WASHINGTON (AP) — It's never good when tension is on the dinner menu.
When Chinese President Xi Jinping and wife Peng Liyuan visit Washington later this week, President Barack Obama and his wife, Michelle, face the daunting task of trying to throw a warm and inviting dinner party for guests of honor accused of cyberspying on the U.S., trampling human rights and engaging in assertive military tactics.
China, in turn, is miffed at the U.S. for what it says are groundless accusations about hacking, and wants the U.S. to butt out of territorial disputes in the South China Sea. Not to mention the Old Faithful of disputes, Taiwan.
Where will all this leave the few hundred guests selected to attend Friday night's lavish state dinner honoring the Chinese president?
Most likely still thrilled to be there, geopolitics be damned.
"Who wouldn't want to be in the room?" says Cosmopolitan editor-in-chief Joanna Coles, who attended a 2014 state dinner for French President Francois Hollande. "Die-hard cool people are excited to be there. No one is too cool to be in the room with the head of China and the head of the U.S."
So, guests will be happy to be there. But also keenly aware of the dining-with-frenemies dynamic of an event where all sides will be working to be on their best behavior.
"It's a delicate dance, and it always has been," says Anita McBride, who served as chief of staff to first lady Laura Bush.
She said the Chinese will be looking for a "sign that you are not offending them" while Americans will be looking for a sign that Obama is "standing up for us."
Under the best of diplomatic circumstances, the Chinese can be quick to perceive a slight.
During the last state visit for China, in 2011, the pianist Lang Lang's decision to play a song from the soundtrack of a 1956 film about the Korean War was widely seen by the Chinese as a snub directed at the American hosts, although the Chinese-born virtuoso himself said that was nonsense.
The escalating U.S.-China tensions of recent months will add extra layers of drama to what already would have been a sensitive event.
Will Obama and Xi be photographed toasting one another? Probably.
Will the promised blunt talk over policy differences during the leaders' daytime meetings carry over to their dinner-table conversation? Probably not.
Will invited guests mix it up over U.S.-China policy disputes even if the host and guest of honor don't? We may never know.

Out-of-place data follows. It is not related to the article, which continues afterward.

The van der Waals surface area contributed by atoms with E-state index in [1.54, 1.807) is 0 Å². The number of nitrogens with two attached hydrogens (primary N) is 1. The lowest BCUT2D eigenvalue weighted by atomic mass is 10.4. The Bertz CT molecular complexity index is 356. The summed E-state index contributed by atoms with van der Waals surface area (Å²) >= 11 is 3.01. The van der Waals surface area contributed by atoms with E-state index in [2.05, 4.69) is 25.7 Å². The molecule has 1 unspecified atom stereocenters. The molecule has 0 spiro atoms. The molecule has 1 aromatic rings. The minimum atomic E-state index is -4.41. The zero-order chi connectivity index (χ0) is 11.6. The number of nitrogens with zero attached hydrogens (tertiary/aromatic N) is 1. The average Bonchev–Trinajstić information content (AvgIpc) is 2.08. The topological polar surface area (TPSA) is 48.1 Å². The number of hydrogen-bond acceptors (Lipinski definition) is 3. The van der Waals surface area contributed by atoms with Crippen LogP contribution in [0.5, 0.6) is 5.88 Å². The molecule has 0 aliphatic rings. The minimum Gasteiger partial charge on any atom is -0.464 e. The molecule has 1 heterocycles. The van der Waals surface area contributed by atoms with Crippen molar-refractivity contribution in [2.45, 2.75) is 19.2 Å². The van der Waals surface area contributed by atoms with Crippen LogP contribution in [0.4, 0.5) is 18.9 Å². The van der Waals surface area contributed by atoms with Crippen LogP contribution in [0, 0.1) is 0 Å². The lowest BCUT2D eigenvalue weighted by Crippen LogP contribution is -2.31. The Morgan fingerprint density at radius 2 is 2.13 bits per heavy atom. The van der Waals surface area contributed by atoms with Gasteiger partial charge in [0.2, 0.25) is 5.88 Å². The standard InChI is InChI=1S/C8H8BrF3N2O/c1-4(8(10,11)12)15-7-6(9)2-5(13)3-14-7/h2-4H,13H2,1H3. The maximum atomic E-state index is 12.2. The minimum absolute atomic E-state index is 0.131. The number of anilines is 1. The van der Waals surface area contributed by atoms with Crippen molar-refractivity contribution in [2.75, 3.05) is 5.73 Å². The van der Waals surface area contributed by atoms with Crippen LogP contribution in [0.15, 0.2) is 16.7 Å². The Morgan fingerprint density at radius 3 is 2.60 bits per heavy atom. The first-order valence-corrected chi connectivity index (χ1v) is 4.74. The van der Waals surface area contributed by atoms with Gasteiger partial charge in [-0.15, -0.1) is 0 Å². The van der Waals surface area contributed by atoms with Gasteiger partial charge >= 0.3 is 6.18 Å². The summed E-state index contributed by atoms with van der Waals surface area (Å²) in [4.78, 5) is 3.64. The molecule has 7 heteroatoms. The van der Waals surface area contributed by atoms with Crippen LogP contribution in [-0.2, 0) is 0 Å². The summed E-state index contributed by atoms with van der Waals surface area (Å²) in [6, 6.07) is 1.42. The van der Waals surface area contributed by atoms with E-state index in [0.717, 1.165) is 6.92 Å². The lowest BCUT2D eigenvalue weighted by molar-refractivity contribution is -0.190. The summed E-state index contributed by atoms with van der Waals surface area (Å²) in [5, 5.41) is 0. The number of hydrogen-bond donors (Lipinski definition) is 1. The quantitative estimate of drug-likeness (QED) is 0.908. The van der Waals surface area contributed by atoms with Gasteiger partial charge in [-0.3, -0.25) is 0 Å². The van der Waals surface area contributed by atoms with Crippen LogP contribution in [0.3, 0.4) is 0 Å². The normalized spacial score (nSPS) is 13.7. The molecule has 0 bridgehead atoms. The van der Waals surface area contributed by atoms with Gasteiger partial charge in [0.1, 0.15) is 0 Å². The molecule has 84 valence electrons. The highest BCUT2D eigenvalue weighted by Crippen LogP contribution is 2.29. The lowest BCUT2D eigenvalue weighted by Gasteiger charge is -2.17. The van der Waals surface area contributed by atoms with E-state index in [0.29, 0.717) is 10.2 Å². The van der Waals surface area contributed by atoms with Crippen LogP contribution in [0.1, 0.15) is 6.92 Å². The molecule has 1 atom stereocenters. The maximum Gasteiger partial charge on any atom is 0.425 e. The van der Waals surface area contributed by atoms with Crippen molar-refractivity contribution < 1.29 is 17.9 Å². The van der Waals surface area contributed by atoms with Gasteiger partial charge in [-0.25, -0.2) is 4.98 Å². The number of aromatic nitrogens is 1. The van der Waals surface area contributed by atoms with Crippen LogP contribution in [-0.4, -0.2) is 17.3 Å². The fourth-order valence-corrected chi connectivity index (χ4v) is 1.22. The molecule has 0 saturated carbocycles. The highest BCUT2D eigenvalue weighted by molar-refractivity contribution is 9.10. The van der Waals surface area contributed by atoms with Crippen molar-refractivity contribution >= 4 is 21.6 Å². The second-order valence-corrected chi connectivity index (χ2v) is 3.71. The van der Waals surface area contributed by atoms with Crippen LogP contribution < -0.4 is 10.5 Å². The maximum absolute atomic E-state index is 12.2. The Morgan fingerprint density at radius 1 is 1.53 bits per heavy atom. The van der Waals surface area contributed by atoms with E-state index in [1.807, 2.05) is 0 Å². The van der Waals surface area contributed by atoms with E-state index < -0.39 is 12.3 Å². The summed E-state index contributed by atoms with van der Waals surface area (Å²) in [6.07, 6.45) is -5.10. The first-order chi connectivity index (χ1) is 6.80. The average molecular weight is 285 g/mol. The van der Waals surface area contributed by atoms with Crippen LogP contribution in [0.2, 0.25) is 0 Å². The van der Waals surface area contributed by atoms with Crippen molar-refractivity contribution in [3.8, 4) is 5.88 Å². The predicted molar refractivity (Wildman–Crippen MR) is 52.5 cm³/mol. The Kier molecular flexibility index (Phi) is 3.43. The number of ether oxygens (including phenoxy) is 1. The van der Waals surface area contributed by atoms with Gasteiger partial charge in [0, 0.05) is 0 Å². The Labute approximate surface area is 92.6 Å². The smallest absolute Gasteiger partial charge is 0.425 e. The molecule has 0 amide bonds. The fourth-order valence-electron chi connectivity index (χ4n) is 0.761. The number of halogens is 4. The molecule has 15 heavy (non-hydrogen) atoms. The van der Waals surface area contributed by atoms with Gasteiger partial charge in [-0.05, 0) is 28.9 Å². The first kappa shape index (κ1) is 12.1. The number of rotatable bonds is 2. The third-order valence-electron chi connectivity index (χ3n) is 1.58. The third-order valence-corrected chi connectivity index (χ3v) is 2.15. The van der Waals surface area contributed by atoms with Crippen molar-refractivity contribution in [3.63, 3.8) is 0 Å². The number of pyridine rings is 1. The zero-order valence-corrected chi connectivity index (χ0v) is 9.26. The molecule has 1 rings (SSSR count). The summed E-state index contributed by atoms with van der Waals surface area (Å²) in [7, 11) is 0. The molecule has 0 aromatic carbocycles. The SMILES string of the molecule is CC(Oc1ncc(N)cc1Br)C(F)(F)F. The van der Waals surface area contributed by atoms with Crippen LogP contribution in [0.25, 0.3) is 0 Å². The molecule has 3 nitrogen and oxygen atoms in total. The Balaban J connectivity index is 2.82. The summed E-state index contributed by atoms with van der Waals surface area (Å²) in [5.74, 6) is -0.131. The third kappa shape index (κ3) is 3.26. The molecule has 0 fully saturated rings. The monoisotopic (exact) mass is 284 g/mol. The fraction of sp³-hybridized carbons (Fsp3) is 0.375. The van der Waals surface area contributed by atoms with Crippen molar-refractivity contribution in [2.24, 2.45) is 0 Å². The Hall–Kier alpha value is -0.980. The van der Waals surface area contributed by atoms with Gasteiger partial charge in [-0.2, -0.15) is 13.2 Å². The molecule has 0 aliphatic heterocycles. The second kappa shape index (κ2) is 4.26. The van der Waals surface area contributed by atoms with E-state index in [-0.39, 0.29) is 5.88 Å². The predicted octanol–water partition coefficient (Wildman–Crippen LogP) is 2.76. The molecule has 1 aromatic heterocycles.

And what about critics who don't make the dinner list? Will their protests register with those who do? It's happened before.
In 2006, a screaming protester interrupted the White House welcoming ceremony for China's Hu Jintao and called on President George W. Bush to stop Hu from persecuting the Falun Gong religious movement. The tirade went on for several minutes before the woman was removed, as Bush whispered to Hu: "You're OK." Adding to the tension, a White House announcer at the same ceremony made the cringe-worthy gaffe of referring to China as the "Republic of China," the formal name of Taiwan.
When it comes time for Friday's dinner toasts, Obama will be in the awkward position of raising a glass in grand fashion with the leader of a country he's threatening to punish for industrial espionage and faulting for its crackdown on activists.
That's causing palpitations among the president's critics, especially the Republicans hoping to succeed him in the White House.
Florida Sen. Marco Rubio says the visit should have been bumped down to a working sessions sans pomp and pageantry. Celebrity businessman Donald Trump says he would've offered Xi a Big Mac — double-sized, at least. Before he dropped out, Wisconsin Gov. Scott Walker said Obama should have canceled the visit outright.
White House officials, for their part, defend the dinner as an important opportunity to improve relations between two world powers. They stress that for all their many differences, China and the U.S. have successfully worked together on plenty of other matters, including climate change, North Korea's nuclear threat and the Iran-nuclear deal.
Obama's challenge, says McBride, will be to "convey toughness with graciousness."
As for the White House party planners, their focus remains largely the same regardless of who's the guest of honor: sticking to the established state-dinner framework and executing it with perfection.
"There are always four sets of eyes that look at all the logistics," says Capricia Marshall, a former Obama protocol chief and social secretary in the Clinton administration.
Marshall expressed confidence the Obama team would ensure "there are no protocol slip-ups." She added, though, that when "oopsidoodles" do occur, "you try to keep those behind the curtain."
With Pope Francis visiting Washington in the same week as Xi, it's a big week at the White House.
White House spokesman Josh Earnest said Tuesday it's fair to assume "my colleagues over in the social office are well aware of the microscope they are under right now."
He added that new White House social secretary Deesha Dyer is "certainly getting a baptism by fire — no pun intended."
Former Obama social secretary Desiree Rogers said that with everyone focused on showing Xi a good time, "It's pretty easy to get somebody to smile if you're doing everything that is their favorite."
And even if not, guests will come away knowing they were part of something historic.
"That's what's fun about being at the state dinner," says Coles, "you want to be in the room when there is something happening."
Associated Press writers Darlene Superville in Washington and Christopher Bodeen in Beijing contributed to this report.
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